Retiring Physician Leaders: Turnover in medical groups continues to climb along with the economy, says Lori Schutte, president of a healthcare recruiting firm in St. Louis, Missouri. When Cejka and the AMGA broke down physician turnover by group size, they found that smaller groups had a faster revolving door. Practices with 3 to 50 physicians posted the highest turnover rate — 11% — in 2012. Similarly, the retirement rate among physicians aged 64 years topped out at 19% in this group category. In comparison, it was only 10.8% in groups of 151 to 500 physicians and 12.7% in those with more than 500.
We find that younger physician generations are not interested in getting involved and would rather spend time with family then in meetings. Succession problems are particularly pronounced in the healthcare sector given that there are very few formalized programs in medical school that stress leadership qualities. The leadership evolution also takes time and must go beyond self-help books and seminars.
Providers Stressed And Burned Out: Healthcare’s broken covenant where physicians feel the brunt of governmental regulations, income limitations, and loss of stature has led to all too common phenomenon of burn out. Many cite the exorbitant amounts of money needed to set up practice, pay hundreds of thousands of dollars in liability, litigious nature, and failing reimbursement rates. There has been an exodus of physicians into the safer havens of hospitals with private practices falling to less than 30% from 50% a decade ago.
Disruptive Behaviors: Emotionally Intelligent individuals are self aware, regulate themselves, show empathy, motivation, and have very good social skills. These have been shown to the hallmarks of good leadership. At the other end of the spectrum are those who play victim and the blame game, disinterested, do the minimum, are happy with the status quo, resentful of success, inflexible, and reactive.
Providers Using The Language Of Blame Versus Ownership: Do your physicians walk into a meeting blaming everyone else about an issue or they come in with the following statement: “We collectively own this issue and let’s together identify the solution” ? The blame game is a symptom of the lack of alignment between the physician and the organization. Effective leadership results in a sense of collective responsibility. Peter Drucker stressed the importance of self report and feedback analysis where expected results are matched to actual results and the reason for shortfall becomes a collaborative process. Highly motivated leaders never complain when things don’t go their way. Instead they re-channel their energies to engage in identification of the solutions.They show a passion for work that goes beyond their own personal gains. Goals are pursued with energy and persistence. Their commitment inspires others to do the same.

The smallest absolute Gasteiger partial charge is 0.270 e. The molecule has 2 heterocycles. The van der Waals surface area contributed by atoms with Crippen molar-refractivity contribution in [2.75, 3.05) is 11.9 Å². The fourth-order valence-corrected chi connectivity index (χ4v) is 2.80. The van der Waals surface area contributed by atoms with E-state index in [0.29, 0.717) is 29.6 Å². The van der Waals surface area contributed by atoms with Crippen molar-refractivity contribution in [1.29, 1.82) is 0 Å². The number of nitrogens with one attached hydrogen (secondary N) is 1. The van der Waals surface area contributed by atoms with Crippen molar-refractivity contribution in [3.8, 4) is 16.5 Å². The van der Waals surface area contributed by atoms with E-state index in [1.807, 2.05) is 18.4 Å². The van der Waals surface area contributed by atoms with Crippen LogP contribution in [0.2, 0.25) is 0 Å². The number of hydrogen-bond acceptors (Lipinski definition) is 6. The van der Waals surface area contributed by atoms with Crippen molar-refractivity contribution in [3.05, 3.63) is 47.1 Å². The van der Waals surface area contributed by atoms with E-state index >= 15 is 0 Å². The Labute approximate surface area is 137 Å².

Lack of Loyalty To The Organization: Physician retention failure and early retirement is becoming all too common. Fully 20% of physicians find new jobs within the third year of hiring. Again, aligning themselves to the organization and its values provides a huge challenge.
Insufficient And Unhealthy Way To Deal With Conflicts: In many conflict style assessments physicians tends to fall into two styles under stress: they either avoid or confront conflict. Physicians in their medical training and credentialing are given no exposure to conflict resolution which results in either avoidance behavior or a confrontational style that stymies team building and organizational alignment. Highly effective leaders are extremely self aware, self regulatory, and show the empathy to deal with conflicts effectively.
Physicians Unaware Of Financial Implications Of Their Actions To The System: Physicians need to understand the consequences of their decisions and actions on the whole system beyond their order for the specific patient. Physicians in their medical training have very little exposure to the system and business side of healthcare and financial leadership.
In summation, the challenges are great, and the opportunities vast. Institutions that create physician leaders stand the best chance of creating a competitive, sustainable and profitable business model. Where do you stand?